BOSTON -- Count Jake Peavy as a major proponent of the White Sox six-man rotation, and his support is not solely about getting that extra day of rest built in coming 11 months after surgery to repair his torn lat muscle.
Peavy's praise is based within the benefits to be derived from the six White Sox starters in the present, and more importantly, later in the season when the South Siders could be pushing for an American League Central crown.
"You have a few extra days to recover, and I think it's obviously beneficial," Peavy said. "You would like to think that it would pay off in the long run. Late in August and September, we would be a little more fresh, because we've had a little extra time.
"You have six deserving guys and six competing at the highest level and doing a good job. Now we've got some help in that bullpen. Things are shaking out just fine. I hope at the end of the day, it works to our advantage."
Factoring in Phil Humber's start Tuesday in a 10-7 victory over the Red Sox, the White Sox have an 8-6 record with a 4.22 ERA in 20 starts since employing the six-man rotation. That number includes the recent struggles of John Danks, who has dipped to 0-8 with a 5.25 ERA.
Manager Ozzie Guillen and pitching coach Don Cooper have not set their rotation past Gavin Floyd on Wednesday and Mark Buehrle on Friday against the Tigers. But Peavy hopes Danks' rough May won't leave the talented left-hander as the odd man out.
"I know Johnny has had a couple of rough runs here lately, but people are quick to forget he was 0-5 or 0-6 and he was arguably the best pitcher on the staff," said Peavy of Danks, who had a 3.83 ERA when he was 0-5. "You've heard some people saying, 'Well, he might be odd man out.'
"There's not a chance. We got to have Johnny Danks. Phil Humber deserves every right to start. I don't see there's much we can do at this point and time.
"Absolutely, I don't think any of us have any problems moving to a five-man [rotation], because it's what we always have done our whole careers," Peavy said. "But all of us at this point and time are fine with the way it is. We can roll with it as long as they want."
Ramirez looking to become more than all right
BOSTON -- For the first three years of Alexei Ramirez's career, the talented right-handed hitter beat up on left-handed pitchers to the tune of a .307 average.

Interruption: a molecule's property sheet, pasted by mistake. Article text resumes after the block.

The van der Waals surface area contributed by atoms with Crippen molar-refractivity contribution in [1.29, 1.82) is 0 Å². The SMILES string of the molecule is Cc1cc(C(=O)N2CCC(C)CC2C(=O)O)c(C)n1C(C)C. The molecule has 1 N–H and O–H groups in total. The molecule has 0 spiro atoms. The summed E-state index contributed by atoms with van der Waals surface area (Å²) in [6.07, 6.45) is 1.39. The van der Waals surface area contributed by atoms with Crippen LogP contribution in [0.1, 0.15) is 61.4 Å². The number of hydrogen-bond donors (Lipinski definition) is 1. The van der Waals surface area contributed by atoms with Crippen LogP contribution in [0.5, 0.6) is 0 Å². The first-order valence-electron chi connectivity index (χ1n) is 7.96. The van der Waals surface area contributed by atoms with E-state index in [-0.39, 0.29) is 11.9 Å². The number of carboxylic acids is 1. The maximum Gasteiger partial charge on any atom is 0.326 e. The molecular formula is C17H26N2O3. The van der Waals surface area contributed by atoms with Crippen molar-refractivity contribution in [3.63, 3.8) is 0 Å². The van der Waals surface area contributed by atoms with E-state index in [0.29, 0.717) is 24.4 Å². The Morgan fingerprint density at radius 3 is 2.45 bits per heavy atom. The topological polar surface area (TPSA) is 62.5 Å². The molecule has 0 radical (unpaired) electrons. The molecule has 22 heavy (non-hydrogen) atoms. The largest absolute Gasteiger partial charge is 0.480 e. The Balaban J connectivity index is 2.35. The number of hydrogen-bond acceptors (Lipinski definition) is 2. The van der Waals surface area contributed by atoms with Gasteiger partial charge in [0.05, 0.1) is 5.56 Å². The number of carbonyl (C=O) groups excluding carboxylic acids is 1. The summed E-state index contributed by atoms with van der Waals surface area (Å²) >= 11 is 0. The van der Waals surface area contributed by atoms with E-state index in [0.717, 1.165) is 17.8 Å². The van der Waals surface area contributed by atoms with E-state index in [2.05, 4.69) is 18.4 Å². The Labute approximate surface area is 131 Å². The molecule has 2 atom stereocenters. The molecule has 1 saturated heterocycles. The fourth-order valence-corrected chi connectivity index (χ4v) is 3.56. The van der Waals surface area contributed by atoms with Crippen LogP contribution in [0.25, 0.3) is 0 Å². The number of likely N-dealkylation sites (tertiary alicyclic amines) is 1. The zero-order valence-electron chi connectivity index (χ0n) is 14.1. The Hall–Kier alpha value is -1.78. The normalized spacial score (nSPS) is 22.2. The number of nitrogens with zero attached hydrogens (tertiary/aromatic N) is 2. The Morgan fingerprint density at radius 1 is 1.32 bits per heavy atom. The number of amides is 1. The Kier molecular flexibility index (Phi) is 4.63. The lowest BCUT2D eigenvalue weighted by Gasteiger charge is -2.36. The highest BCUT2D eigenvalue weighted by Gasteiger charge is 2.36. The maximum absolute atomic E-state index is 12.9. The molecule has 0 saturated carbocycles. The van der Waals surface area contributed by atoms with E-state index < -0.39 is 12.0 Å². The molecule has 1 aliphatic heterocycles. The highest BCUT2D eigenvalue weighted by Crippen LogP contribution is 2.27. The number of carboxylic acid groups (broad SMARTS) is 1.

So why has Ramirez struggled against those same southpaws in 2011, hitting just .226? Part of the reason, according to Ramirez, is that he simply hasn't faced a large number of lefties.
"The only thing I can think about is how I've been going up against more righties," said Ramirez through translator Jackson Miranda. "So when a lefty comes in, it throws me off balance a little bit."
Ramirez has 159 at-bats against right-handed pitching this season and just 53 against left-handers.
"It's pretty much just seeing the angle of the ball coming in, and I have to make that adjustment," Ramirez said.
Crain survives, but still might be out of action
BOSTON -- Jesse Crain has a large bruise to show for his effort, located above his right kidney, after taking an Adrian Gonzalez line drive to the side in the eighth inning of Monday's 7-3 victory for the White Sox. To Crain's credit, he made the play on the Red Sox first baseman before wincing in pain behind the mound.
"My back is still there," said Crain with a smile.
Manager Ozzie Guillen expressed a desire to stay away from Crain on Tuesday, but more because the right-hander has pitched in six games since May 20.
"I don't want to use him, because the last three or four games, we've been pitching him a lot," said Guillen of Crain. "He should be fine, but I told him, 'Next time you throw to this kid, go in. Don't go away, because you've got a good chance to get hit again.'"
Thornton not worried about his statistics
BOSTON -- Matt Thornton couldn't tell you his ERA stood at 5.60 entering Tuesday's game at Fenway Park probably because he hasn't checked it out in a while.
"There's a certain point where you don't even want to see them anymore," said Thornton with a smile of his statistics, including a .325 batting average against. "You just continue to go out and focus on helping the team win ballgames."
That responsibility for Thornton on Monday was protecting a four-run lead and throwing 1 1/3 innings of scoreless relief to finish off the Red Sox.
"My goal was to make sure I was the last pitcher out there to save the bullpen," said Thornton, who has not given up a run in six of his last eight outings.
Third to first
The White Sox finished May with a record of 16-13, ending the month with two straight wins in Boston.
Phil Humber's six starts of seven innings or more tie him with Mark Buehrle and Gavin Floyd for the most such outings on the staff.
Alexei Ramirez had a team-high 36 hits in May and is hitting .355 with 13 doubles, 19 RBIs and 18 runs scored over his last 21 games.
Gordon Beckham is batting .267 on the road, compared to .205 at U.S. Cellular Field.
Ozzie Guillen moved his career record to 626-566.